As I arrived home late on October 23rd, I had no idea that the place where I grew up would never look the same again. In less than thirty minutes, I received a text that a fire had started near my family’s ranch and was quickly spreading. With no time to grab any personal belongings, I ran to wake my mother from her house, where we proceeded to evacuate. I watched from a distance in my car as the Kincade fire roared to life, taking my home with it. I am very thankful that my family and I are safe. But many others in Sonoma and in the state of California can't say the same.
The Kincade Fire has destroyed over 75,000 acres. Further south, the legendary Santa Ana winds fueled two other massive flares, the Getty and Easy Fires, both in densely populated areas. In at least two of these cases, power lines along arid terrain are involved in igniting the fires, aided by a growing trend in California’s weather: Hurricane-force winds, low humidity, and little precipitation. The loss of my home is both tragic and ironic, for it was the 2017 Pocket and Tubbs fires that inspired me to start a climate solutions-focused organization that strives to expand this movement, build synergies, and unite environmental efforts on both sides of the aisle. Now, I am more motivated than ever.
The climate crisis is not solely relegated to the borders of California. Many other disasters like these are happening around the world every day. A number of very distant geographic locations are canaries in the coal mine for climate, yet how many more disaster cycles will it take until we have a mass mobilization on what is the most existential threat our species has ever faced? The rapidly changing climate is ravaging the ecosystem in the Amazon; it's melting Arctic ice at an unprecedented rate; it's warming and eliminating our ocean biodiversity and coming soon to your backyard, if it’s not there already. You can consider these various ecosystems like the foundation of a building, a building we live in.
In 2018, the Intergovernmental Panel for Climate Change, a global scientific powerhouse, shared a report with the United Nations urging humanity to halve global emissions by 2030 in order to avoid catastrophic climate fallout. The report gave us a choice; we can continue to be reactive and adapt in small and insufficient ways, or we can be sweepingly proactive and turn a dire situation into an opportunity for innovation, global stability, and growth. While there are many vital solutions, here are some powerful changes we can make right now:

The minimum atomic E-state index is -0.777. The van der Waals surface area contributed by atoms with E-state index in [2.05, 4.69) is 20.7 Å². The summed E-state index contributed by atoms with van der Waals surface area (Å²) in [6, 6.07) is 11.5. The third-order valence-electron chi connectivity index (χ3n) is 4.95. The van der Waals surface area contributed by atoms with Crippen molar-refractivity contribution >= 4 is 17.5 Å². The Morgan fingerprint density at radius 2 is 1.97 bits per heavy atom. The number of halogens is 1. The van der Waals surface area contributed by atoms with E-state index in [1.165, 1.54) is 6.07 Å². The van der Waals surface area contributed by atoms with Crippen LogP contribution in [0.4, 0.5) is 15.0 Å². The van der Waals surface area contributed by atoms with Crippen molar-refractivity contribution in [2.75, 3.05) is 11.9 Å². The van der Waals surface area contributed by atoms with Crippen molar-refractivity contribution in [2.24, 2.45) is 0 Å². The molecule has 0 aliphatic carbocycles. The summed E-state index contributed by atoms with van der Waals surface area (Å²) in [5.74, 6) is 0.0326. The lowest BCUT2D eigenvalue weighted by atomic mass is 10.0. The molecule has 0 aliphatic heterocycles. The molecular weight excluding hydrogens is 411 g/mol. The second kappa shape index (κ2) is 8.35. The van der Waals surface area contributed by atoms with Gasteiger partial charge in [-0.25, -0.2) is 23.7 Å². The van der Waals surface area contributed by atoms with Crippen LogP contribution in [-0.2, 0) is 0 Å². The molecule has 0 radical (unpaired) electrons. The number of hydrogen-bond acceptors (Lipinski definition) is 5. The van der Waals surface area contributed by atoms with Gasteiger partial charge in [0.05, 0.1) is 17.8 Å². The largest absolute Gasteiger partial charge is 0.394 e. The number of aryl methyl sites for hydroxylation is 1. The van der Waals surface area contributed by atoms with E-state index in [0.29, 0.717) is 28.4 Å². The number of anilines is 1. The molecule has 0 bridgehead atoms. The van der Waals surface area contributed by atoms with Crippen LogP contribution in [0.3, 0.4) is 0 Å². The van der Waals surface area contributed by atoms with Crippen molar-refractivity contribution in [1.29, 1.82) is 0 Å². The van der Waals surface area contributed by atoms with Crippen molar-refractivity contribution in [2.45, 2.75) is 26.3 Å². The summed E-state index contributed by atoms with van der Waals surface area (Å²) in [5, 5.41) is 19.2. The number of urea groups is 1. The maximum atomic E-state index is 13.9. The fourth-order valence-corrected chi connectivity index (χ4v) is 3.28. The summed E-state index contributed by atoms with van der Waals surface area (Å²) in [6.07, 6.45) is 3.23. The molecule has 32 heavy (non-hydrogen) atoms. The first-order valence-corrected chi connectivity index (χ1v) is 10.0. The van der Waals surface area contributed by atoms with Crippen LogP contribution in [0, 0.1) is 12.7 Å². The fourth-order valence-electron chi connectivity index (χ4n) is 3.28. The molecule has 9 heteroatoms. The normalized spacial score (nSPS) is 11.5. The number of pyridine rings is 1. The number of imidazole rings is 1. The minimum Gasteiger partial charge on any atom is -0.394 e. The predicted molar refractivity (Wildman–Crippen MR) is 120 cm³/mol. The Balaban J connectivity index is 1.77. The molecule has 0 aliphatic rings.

- First, leave fossil fuels in the ground. We are fooling ourselves if we think we’re going to solve this crisis while we’re still burning fossil fuels. This single collective decision would drive the development of, and clear the way for climate solutions to take root. Second, scale regenerative agriculture, which nourishes the land that nourishes us.
- Regenerative agriculture is one of the most significant ways that we can engage to reverse the climate crisis because even if we stop pouring more carbon into the atmosphere, we have to take some out: the levels are already significantly past what scientists say is safe, which is why ecosystems are crashing. There are ways to draw down that carbon from the atmosphere. Regenerative agriculture is an effective, scalable and economic way to achieve this. If embraced to its fullest potential, regenerative agriculture can draw down roughly one trillion tons of carbon; more than humans have already put into the atmosphere. In addition, these practices would increase the quality of our products, long-term profits, as well as our world’s health.
- Finally, let’s think bigger and innovate faster. Innovations in science and technology are key, but the biggest innovation that our society needs is social. We need to look past our most immediate needs and accept that this is a global crisis facing humanity. That is the only way that we will solve this problem. Currently, we are living in a moment of pseudo-optimism; as though there is one yet-to-be identified technological solution that will suddenly reverse the impacts of the climate crisis. There is no silver bullet, but we do have real and tangible solutions in existence today. We must work together across industries and specialties to deploy those solutions and create real change.
The Earth is crying out for our help, and the gravity of the crisis is often paralyzing, which makes us prone to ignoring the issue. This is why I have focused on building a mass movement around climate solutions. We are behind the curve and need to support existing solutions, moonshots, and, most obviously, preserving our natural world if we want a livable planet. This is a living, breathing problem that's impacting us, our families, our friends, our neighbors, but more importantly, we are robbing our entire species of a healthy home.I lost my home; I don’t want us to lose ours.
Julia Jackson is the founder of Grounded, a climate-solutions organization that gathers world leaders, legislators, activists, businesses, and scientists with the shared goal of accelerating the most substantive opportunities for a regenerative planet. She is also a second-generation proprietor of Jackson Family Wines.